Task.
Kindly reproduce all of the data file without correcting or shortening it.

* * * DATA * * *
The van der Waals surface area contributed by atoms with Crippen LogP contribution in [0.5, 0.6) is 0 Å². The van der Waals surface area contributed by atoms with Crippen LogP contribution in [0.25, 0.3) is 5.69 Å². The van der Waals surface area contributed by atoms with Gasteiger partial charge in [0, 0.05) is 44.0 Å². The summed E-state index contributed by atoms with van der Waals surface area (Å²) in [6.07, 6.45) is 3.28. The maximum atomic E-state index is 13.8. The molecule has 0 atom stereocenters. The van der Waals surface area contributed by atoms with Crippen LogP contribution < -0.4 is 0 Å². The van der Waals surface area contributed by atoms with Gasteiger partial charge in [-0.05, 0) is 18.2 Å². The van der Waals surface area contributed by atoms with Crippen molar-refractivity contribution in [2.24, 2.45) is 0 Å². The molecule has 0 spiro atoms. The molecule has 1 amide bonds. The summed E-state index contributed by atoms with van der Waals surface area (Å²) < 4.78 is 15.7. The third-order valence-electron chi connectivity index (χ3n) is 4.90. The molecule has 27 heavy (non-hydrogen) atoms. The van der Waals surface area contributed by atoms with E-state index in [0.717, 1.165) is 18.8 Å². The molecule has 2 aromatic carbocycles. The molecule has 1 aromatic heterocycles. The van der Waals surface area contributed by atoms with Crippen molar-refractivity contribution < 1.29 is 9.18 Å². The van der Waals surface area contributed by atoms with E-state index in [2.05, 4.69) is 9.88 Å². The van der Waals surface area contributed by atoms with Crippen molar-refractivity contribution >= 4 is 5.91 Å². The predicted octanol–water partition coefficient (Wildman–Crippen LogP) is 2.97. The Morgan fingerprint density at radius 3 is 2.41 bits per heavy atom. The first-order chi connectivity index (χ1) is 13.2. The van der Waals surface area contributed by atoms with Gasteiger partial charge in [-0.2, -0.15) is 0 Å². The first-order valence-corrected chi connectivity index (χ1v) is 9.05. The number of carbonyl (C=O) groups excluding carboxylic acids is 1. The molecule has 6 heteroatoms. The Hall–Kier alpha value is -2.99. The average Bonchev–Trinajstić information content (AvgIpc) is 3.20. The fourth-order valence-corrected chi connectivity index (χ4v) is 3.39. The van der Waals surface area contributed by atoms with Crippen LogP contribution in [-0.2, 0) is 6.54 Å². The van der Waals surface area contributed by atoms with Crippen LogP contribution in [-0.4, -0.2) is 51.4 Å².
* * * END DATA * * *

The van der Waals surface area contributed by atoms with Crippen LogP contribution in [0.5, 0.6) is 0 Å². The van der Waals surface area contributed by atoms with Crippen LogP contribution in [0.25, 0.3) is 5.69 Å². The van der Waals surface area contributed by atoms with Gasteiger partial charge in [0, 0.05) is 44.0 Å². The summed E-state index contributed by atoms with van der Waals surface area (Å²) in [6.07, 6.45) is 3.28. The maximum atomic E-state index is 13.8. The molecule has 0 atom stereocenters. The van der Waals surface area contributed by atoms with Crippen LogP contribution < -0.4 is 0 Å². The van der Waals surface area contributed by atoms with Gasteiger partial charge in [-0.05, 0) is 18.2 Å². The van der Waals surface area contributed by atoms with Crippen molar-refractivity contribution in [2.24, 2.45) is 0 Å². The molecule has 0 spiro atoms. The molecule has 1 amide bonds. The summed E-state index contributed by atoms with van der Waals surface area (Å²) < 4.78 is 15.7. The third-order valence-electron chi connectivity index (χ3n) is 4.90. The molecule has 27 heavy (non-hydrogen) atoms. The van der Waals surface area contributed by atoms with E-state index in [0.717, 1.165) is 18.8 Å². The molecule has 2 aromatic carbocycles. The molecule has 1 aromatic heterocycles. The van der Waals surface area contributed by atoms with Crippen molar-refractivity contribution < 1.29 is 9.18 Å². The van der Waals surface area contributed by atoms with E-state index in [2.05, 4.69) is 9.88 Å². The van der Waals surface area contributed by atoms with Crippen molar-refractivity contribution >= 4 is 5.91 Å². The predicted octanol–water partition coefficient (Wildman–Crippen LogP) is 2.97. The Morgan fingerprint density at radius 3 is 2.41 bits per heavy atom. The first-order chi connectivity index (χ1) is 13.2. The van der Waals surface area contributed by atoms with Gasteiger partial charge in [-0.2, -0.15) is 0 Å². The first-order valence-corrected chi connectivity index (χ1v) is 9.05. The number of carbonyl (C=O) groups excluding carboxylic acids is 1. The molecule has 6 heteroatoms. The Hall–Kier alpha value is -2.99. The average Bonchev–Trinajstić information content (AvgIpc) is 3.20. The fourth-order valence-corrected chi connectivity index (χ4v) is 3.39. The van der Waals surface area contributed by atoms with Crippen LogP contribution in [-0.2, 0) is 6.54 Å². The van der Waals surface area contributed by atoms with Crippen LogP contribution in [-0.4, -0.2) is 51.4 Å².